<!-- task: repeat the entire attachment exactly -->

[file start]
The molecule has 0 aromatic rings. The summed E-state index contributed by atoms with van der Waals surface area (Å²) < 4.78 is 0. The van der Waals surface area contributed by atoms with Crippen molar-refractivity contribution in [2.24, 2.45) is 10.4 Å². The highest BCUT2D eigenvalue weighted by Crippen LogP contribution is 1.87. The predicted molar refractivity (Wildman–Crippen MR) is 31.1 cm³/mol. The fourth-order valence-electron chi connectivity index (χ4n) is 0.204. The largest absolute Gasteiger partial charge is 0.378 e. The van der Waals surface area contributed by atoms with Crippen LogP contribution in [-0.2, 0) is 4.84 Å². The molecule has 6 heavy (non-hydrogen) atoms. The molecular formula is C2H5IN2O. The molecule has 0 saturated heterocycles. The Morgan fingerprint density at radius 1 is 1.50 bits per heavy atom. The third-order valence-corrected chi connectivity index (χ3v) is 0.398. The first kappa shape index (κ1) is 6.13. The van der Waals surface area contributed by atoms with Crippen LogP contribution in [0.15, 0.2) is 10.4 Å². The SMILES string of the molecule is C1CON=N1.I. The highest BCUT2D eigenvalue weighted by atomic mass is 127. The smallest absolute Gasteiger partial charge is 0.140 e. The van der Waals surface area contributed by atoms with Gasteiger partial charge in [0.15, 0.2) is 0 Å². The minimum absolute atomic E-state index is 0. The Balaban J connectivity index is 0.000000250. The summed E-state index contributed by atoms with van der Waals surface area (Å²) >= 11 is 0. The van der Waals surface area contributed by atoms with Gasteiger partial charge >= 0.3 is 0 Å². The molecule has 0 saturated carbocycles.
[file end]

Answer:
The molecule has 0 aromatic rings. The summed E-state index contributed by atoms with van der Waals surface area (Å²) < 4.78 is 0. The van der Waals surface area contributed by atoms with Crippen molar-refractivity contribution in [2.24, 2.45) is 10.4 Å². The highest BCUT2D eigenvalue weighted by Crippen LogP contribution is 1.87. The predicted molar refractivity (Wildman–Crippen MR) is 31.1 cm³/mol. The fourth-order valence-electron chi connectivity index (χ4n) is 0.204. The largest absolute Gasteiger partial charge is 0.378 e. The van der Waals surface area contributed by atoms with Crippen LogP contribution in [-0.2, 0) is 4.84 Å². The molecule has 6 heavy (non-hydrogen) atoms. The molecular formula is C2H5IN2O. The molecule has 0 saturated heterocycles. The Morgan fingerprint density at radius 1 is 1.50 bits per heavy atom. The third-order valence-corrected chi connectivity index (χ3v) is 0.398. The first kappa shape index (κ1) is 6.13. The van der Waals surface area contributed by atoms with Crippen LogP contribution in [0.15, 0.2) is 10.4 Å². The SMILES string of the molecule is C1CON=N1.I. The highest BCUT2D eigenvalue weighted by atomic mass is 127. The smallest absolute Gasteiger partial charge is 0.140 e. The van der Waals surface area contributed by atoms with Gasteiger partial charge in [0.15, 0.2) is 0 Å². The minimum absolute atomic E-state index is 0. The Balaban J connectivity index is 0.000000250. The summed E-state index contributed by atoms with van der Waals surface area (Å²) >= 11 is 0. The van der Waals surface area contributed by atoms with Gasteiger partial charge >= 0.3 is 0 Å². The molecule has 0 saturated carbocycles.